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Accessing the BMRC cluster

Before following this step-by-step guide:

  1. You will need to have registered for and received a cluster account. This provides you with the username, password and two factor authentication token that you will need. Please note that you need a two factor token issued by BMRC, which will display your BMRC username on your two factor device. This is not the same as your University SSO two factor token. After you receive your welcome emails for your new account, please contact BMRC to request your two factor token.
  2. For remote connections (away from the University), you will need to connect to the University of Oxford network via VPN. For instructions, please see  IT Services' VPN page or consult your local IT team.
  3. We also recommend that you read the introduction to our cluster computing guide in order to understand what a cluster is and why you might want to access it. NB You don’t need to read the whole cluster computing guide yet! - just glance through the introduction to get the basic concepts.

PLEASE NOTE: You will need to be connected to an Oxford University VPN before connecting via SSH. See step 2 above for further details.

Getting started

If you’ve read our introduction to cluster computing, you know that access to our cluster is via one of two login nodes, either or

SSH - The Secure Shell

To access or you need to use a piece of software called an ssh clientssh is short for secure shell. The secure part of the name indicates that, when used correctly, your connection will be secure. The shell part of name indicates that you will interact with this software by typing things into a command line (the shell).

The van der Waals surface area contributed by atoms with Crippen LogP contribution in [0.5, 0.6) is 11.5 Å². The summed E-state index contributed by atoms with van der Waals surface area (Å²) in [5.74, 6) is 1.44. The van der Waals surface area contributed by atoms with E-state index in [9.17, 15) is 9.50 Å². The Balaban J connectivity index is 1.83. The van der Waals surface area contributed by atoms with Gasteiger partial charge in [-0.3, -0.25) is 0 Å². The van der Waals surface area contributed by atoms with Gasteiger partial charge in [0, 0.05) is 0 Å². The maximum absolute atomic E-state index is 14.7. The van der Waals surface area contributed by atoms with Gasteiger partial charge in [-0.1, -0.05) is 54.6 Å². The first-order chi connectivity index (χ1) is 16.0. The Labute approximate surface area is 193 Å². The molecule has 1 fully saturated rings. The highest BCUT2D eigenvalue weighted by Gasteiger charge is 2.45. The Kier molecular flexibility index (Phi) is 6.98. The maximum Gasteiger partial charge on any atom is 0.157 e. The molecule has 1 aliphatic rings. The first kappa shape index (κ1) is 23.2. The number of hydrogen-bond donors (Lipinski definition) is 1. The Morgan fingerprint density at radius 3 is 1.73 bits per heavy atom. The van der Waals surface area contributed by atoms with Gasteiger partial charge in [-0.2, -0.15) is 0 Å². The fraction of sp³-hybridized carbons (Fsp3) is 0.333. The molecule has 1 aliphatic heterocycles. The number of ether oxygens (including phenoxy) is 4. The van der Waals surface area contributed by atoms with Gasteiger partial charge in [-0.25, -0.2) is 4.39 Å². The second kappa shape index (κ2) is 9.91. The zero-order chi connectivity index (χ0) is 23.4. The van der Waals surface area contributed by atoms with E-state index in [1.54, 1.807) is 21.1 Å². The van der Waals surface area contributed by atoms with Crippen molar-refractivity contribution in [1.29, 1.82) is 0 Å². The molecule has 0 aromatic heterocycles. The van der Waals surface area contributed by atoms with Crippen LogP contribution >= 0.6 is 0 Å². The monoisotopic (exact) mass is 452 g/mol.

How you use the SSH software depends on which operating system your computer is running. See below for instructions specific to Windows, Mac and Linux.

However, the basic connection settings are the same for any SSH connection, including SSH connections from devices running other operating systems e.g. iOS (iPhone or iPad), Android (phones or tablets), ChromeBooks, etc.

Basic SSH Connection Information

First connect to an Oxford University VPN as described above.

If connecting from a terminal such as those provided under Linux, Mac OS Terminal app, or from Windows Subsystem for linux, then type:


Replace username with the username for your account.

For all other SSH clients, please refer to the following information:

  • SSH Address: or
  • SSH Port: 22 (i.e. This is the standard port for SSH so you will not normally need to change it)